My son was goofing around last night and he smacked his head on the side of a hard toy. He grabbed the spot and groaned a little. His sister ran over to him and kissed a spot near his hand. Of course then she set to patting him on the head - hard. He didn't mind though because he got it. He looked up and smiled at us. "Megan is loving me!" he said happily.

He's right. She was. He leaned over and bear hugged until she pushes him off, giggling as she did. She then started to pat his head again.

Suddenly I didn't feel so bad about accidently teaching my son that some coworkers are morons lucky to have jobs because I've also, without trying to, taught him to recognize love and to give it.

We're all role models - the good and the bad we do. They're watching. They're taking notes. We're repeating the rules, the MUSTN'TS and the IMPOSSIBLES. We're showing the way of the WONT'S and the NEVER HAVES. But if we're wise, we're also showing them that ANYTHING can happen. We're lighting the path so they can see that ANYTHING can be.

10 comments:

kenju said...

How right you are! Early in my blooging, I posted a poem titled "Little Eyes Upon You" about the smae thing. I try to remember to give a copy to every new parent I know.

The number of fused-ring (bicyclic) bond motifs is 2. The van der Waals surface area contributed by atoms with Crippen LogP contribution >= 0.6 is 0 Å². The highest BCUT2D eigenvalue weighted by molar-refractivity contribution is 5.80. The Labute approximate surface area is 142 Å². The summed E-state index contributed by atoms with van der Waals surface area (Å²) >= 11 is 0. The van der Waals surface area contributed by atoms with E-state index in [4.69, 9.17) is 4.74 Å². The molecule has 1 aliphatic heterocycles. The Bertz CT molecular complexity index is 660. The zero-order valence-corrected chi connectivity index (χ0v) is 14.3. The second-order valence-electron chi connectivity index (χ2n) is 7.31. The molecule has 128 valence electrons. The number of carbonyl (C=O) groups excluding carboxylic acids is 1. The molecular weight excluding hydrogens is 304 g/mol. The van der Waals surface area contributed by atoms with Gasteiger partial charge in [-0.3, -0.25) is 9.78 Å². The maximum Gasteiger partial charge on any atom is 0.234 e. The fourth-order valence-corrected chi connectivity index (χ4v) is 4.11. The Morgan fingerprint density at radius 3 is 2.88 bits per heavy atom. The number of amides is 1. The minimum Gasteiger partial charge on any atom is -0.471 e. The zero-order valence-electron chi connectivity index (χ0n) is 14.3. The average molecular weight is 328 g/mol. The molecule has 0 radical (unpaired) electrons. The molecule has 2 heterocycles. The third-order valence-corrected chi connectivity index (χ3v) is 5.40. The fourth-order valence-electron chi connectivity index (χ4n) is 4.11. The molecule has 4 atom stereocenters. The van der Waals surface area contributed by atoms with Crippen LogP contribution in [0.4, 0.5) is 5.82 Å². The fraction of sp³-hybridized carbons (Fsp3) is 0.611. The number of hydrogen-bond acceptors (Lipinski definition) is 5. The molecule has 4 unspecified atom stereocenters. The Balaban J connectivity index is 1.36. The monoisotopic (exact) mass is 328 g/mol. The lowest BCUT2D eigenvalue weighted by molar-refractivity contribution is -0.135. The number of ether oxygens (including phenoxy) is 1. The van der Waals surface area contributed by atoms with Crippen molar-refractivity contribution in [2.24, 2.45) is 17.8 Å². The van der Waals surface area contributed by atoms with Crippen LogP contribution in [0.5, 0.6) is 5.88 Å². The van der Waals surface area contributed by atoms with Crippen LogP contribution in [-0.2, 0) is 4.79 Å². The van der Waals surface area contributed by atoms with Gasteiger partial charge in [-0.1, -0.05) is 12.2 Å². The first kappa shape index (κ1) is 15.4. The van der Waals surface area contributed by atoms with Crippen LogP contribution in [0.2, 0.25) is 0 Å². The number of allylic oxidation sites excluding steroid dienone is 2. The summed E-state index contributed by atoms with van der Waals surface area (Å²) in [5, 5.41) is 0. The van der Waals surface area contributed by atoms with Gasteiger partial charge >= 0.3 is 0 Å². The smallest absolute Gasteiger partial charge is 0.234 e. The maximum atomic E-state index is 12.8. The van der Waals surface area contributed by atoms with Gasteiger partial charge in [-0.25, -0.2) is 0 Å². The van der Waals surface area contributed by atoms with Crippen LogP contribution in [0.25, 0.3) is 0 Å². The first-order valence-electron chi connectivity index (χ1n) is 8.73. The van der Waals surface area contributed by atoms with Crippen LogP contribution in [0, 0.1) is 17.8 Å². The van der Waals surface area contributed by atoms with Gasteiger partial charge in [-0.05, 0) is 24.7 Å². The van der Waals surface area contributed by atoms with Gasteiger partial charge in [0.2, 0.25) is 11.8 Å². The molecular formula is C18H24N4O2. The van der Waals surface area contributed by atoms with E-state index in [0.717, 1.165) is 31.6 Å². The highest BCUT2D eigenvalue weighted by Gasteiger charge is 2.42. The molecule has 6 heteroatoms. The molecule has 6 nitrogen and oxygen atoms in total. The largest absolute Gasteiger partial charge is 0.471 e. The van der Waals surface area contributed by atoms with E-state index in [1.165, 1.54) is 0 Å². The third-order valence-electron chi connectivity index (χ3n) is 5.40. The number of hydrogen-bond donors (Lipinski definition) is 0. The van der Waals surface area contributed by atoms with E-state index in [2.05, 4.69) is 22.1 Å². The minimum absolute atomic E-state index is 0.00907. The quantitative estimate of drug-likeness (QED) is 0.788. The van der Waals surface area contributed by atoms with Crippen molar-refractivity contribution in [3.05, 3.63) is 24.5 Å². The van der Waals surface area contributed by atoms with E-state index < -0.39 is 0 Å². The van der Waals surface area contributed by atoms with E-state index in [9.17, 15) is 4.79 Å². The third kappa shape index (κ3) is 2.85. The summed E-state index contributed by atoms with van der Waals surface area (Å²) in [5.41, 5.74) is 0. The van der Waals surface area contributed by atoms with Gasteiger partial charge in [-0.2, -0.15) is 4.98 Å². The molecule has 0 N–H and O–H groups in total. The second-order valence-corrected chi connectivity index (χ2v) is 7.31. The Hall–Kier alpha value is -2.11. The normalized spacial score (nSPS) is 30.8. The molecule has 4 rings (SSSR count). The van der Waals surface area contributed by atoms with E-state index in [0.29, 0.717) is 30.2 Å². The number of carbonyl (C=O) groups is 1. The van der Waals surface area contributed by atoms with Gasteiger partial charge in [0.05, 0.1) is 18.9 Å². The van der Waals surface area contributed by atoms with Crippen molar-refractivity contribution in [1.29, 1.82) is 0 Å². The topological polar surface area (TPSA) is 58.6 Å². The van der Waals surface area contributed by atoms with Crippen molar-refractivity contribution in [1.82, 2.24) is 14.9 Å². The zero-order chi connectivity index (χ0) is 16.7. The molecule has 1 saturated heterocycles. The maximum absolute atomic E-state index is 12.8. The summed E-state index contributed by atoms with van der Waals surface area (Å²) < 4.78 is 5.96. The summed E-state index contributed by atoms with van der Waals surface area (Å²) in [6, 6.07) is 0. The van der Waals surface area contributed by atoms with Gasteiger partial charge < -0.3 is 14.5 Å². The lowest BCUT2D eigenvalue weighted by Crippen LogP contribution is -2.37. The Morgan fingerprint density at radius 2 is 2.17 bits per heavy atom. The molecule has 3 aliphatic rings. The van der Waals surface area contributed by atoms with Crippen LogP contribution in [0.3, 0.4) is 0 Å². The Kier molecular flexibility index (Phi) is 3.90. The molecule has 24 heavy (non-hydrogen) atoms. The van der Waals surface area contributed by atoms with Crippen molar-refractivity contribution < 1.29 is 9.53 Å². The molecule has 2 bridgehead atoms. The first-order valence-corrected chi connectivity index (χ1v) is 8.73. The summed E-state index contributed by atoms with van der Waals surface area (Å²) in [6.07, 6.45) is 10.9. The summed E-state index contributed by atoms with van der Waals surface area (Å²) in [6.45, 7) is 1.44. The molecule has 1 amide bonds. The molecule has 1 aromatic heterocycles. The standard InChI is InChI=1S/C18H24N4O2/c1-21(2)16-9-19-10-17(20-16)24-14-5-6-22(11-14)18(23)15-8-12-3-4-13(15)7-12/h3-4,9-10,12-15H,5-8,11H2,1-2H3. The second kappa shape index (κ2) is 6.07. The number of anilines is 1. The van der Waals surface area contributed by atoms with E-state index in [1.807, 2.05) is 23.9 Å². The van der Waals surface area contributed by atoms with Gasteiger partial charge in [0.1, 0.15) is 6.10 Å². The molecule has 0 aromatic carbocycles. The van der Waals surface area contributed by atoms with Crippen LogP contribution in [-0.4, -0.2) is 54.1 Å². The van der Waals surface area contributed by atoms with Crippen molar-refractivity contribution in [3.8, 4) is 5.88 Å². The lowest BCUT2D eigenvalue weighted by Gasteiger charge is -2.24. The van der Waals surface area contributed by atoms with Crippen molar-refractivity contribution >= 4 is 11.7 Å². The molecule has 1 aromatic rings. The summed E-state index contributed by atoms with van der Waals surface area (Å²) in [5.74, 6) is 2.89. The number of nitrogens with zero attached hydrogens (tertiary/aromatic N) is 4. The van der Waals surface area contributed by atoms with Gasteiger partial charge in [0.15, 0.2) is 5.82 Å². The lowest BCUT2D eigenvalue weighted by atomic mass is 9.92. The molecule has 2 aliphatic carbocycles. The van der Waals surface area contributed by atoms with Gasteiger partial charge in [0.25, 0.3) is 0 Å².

Michele sent me.

mar said...

Wonderful reading for a monday afternoon, thank you! Michele sent me.

Mama B said...

Amen to that! Love that poem. Thanks for sharing. Here via Michele.

lisa said...

Michele sent me. SS is great. I have a wonderful memory of my brother reciting one of his poems when he was little. something about a wavy head.

OldOldLady Of The Hills said...

I agree that we are all role models even if we don't have children of our own...we can and do impact others weather young or older...Great Post and a Great quote, too!

Here from Michele today..on this Minday!

Karen said...

Brillian post! I too love Shel Silverstein! He said everything so beautifully and with such wit and humor. We can all still learn from him. And you are so right - kids watch us much more than they listen to us. Funny, but we rarely remember that!

margalit said...

When your kids get older, you'll see how much they model your ideals. It is almost surprising to see how much they soak up by watching you interact with your daily life. They get that there are times when you're frazzled and don't think that this is necessarily a bad thing. Just teach them to be good people by being good yourself.

Michele sent me.

Aging Fabulous said...

There seems to be a lot of Silverstein fans and my 24 year old daughter is another one. She received his first book when she was a child and then asked for the second for Christmas. I remember reading poems to her as a child when she was sick. This year when I wasn't feeling well she returned the favor. You can't be sick listening to his poetry. Even as an adult lol...

OldOldLady Of The Hills said...

Michele sent me back again just now!

Amazing!

expatmama said...

I used to love Shel Silverstein!!! He had an enormous influence on my early work (um, like the poetry I wrote in fourth grade.) I think I'll see what books of his are available on Amazon.

And, I love the way you write about parenting-- lots of reflection and thought distilled into each post.